British Army destroy World War 2 grenade Mills 36 in Stroud

The Army destroyed a World War Two “pineapple” grenade on Wednesday evening in Stroud town centre after a resident found it in his garden. 

A resident of Ryleaze Road found a Mills No.36 frag grenade while digging in his garden at around 4pm.

The road was closed while Gloucestershire Police waited for the Army’s Explosive Ordnance Disposal team to attend, who safely removed the grenade from the site and destroyed at an undisclosed location.

An Army spokesperson said: “At no time was there any danger to local residents and we thank the public for their patience.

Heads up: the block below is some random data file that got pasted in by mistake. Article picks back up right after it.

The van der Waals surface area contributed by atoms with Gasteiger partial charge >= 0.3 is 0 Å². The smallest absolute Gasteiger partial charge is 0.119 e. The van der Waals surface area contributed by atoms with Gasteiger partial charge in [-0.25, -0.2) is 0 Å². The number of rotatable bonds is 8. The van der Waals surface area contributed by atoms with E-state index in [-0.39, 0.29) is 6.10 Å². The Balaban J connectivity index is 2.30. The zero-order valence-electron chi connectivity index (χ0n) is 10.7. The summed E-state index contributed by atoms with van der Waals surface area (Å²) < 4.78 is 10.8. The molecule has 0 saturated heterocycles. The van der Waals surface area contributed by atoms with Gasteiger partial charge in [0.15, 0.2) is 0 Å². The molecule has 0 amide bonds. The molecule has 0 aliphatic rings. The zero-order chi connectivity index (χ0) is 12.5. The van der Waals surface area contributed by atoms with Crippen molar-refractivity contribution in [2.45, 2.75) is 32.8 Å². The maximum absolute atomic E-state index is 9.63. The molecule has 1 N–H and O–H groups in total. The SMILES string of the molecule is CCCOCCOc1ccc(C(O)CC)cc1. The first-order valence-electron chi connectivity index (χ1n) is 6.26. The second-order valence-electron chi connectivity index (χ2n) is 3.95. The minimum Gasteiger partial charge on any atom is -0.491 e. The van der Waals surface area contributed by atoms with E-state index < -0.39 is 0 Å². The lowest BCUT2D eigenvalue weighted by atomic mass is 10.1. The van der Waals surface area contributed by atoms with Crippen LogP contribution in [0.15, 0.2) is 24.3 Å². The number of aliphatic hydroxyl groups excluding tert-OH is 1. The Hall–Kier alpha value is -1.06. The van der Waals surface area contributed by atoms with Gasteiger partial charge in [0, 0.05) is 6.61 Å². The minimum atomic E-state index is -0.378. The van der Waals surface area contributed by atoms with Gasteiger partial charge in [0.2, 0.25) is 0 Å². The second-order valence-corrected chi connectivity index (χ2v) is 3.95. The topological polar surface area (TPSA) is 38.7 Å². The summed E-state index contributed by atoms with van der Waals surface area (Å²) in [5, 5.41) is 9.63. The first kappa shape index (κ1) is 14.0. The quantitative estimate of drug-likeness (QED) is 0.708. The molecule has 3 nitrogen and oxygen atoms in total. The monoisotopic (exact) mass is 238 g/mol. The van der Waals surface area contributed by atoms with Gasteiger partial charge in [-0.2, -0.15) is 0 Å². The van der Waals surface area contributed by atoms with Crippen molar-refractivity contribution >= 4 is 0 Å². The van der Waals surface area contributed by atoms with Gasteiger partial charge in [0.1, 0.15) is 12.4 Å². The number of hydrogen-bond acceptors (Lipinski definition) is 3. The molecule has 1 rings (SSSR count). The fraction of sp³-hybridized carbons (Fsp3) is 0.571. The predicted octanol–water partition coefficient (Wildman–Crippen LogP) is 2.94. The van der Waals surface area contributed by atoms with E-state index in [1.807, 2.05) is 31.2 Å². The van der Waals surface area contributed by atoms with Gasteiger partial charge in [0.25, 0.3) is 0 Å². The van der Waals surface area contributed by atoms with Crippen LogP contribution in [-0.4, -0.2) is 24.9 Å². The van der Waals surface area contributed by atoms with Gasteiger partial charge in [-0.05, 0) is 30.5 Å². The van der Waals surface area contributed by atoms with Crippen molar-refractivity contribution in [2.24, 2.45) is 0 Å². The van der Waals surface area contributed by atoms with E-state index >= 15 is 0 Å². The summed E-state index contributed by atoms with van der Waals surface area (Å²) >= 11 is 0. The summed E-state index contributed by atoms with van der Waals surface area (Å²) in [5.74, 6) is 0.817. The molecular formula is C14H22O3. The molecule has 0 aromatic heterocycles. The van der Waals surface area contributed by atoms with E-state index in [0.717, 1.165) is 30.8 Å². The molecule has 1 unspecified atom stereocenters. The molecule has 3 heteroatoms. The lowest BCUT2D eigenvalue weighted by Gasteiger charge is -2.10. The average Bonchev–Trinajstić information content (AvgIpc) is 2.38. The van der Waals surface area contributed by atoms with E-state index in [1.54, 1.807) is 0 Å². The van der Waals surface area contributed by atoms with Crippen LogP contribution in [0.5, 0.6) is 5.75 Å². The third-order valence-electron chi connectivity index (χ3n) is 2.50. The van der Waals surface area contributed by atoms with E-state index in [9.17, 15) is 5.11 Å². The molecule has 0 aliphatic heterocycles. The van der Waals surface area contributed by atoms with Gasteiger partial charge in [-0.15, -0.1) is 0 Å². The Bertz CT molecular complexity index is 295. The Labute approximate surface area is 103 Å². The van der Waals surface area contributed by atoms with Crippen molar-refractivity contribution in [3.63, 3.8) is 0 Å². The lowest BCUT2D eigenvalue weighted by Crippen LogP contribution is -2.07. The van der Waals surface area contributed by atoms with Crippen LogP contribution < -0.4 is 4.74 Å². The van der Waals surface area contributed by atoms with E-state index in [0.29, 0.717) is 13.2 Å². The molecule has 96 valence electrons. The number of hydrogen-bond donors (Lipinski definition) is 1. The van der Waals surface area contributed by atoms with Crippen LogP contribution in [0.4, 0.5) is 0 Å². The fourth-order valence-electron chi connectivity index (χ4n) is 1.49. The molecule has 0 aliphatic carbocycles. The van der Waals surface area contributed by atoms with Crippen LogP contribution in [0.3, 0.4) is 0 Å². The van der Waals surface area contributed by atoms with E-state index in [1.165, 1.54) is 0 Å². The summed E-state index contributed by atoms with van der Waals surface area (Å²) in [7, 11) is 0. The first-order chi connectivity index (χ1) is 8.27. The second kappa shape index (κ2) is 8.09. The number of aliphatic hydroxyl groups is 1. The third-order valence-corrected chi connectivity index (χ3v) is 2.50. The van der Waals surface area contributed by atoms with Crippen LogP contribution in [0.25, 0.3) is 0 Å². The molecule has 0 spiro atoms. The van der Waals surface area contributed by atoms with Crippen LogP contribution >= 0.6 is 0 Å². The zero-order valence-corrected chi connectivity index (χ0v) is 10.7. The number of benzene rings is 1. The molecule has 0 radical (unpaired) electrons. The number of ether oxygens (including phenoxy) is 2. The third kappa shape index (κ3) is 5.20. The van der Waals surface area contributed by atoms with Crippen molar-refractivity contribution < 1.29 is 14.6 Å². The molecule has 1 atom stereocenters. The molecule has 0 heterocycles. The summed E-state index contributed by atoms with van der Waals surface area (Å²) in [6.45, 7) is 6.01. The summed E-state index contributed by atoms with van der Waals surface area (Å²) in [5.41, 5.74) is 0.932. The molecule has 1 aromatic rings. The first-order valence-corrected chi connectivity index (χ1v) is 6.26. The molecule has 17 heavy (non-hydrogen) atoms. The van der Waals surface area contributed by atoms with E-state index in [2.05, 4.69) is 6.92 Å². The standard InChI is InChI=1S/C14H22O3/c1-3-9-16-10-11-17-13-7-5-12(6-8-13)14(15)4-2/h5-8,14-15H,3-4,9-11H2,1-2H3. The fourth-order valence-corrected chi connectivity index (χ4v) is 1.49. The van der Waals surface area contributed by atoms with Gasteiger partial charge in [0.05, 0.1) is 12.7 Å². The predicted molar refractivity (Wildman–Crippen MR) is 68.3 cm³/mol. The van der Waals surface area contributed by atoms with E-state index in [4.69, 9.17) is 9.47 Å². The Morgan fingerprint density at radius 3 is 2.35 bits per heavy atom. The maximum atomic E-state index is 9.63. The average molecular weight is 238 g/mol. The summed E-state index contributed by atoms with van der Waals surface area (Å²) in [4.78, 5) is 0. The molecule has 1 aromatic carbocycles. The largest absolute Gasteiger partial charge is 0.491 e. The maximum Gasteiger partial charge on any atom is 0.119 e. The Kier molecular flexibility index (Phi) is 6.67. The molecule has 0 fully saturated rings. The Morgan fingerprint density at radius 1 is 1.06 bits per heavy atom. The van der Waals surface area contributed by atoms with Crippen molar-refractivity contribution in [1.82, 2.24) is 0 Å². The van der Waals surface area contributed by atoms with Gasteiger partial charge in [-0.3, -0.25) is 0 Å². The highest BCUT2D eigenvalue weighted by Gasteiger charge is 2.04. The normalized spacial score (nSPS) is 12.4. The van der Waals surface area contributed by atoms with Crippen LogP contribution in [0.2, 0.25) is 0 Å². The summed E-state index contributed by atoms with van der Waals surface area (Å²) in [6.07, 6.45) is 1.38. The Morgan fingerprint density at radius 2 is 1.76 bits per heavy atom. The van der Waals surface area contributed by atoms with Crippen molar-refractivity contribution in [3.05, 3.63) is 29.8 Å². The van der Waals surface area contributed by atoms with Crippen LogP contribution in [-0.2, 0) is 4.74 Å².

“We always advise the public that if they inadvertently disturb what they believe to be live ordnance, they should contact their local police force as a matter of urgency.”

All road closures have since been removed.

The Mills No.36 was designed in late 1917 and manufactured at the Mills munitions factory in Birmingham.

It is a version of the Mills No.5, the first modern fragmentation grenade of its kind, adapted to be used in Western Asia toward the end of the first World War.

The No.36 ‘Mills bomb’ remained in service in the British Army until the 1960s, nicknamed ‘pineapple’ due to its serrated structure.

All road closures have since been removed.

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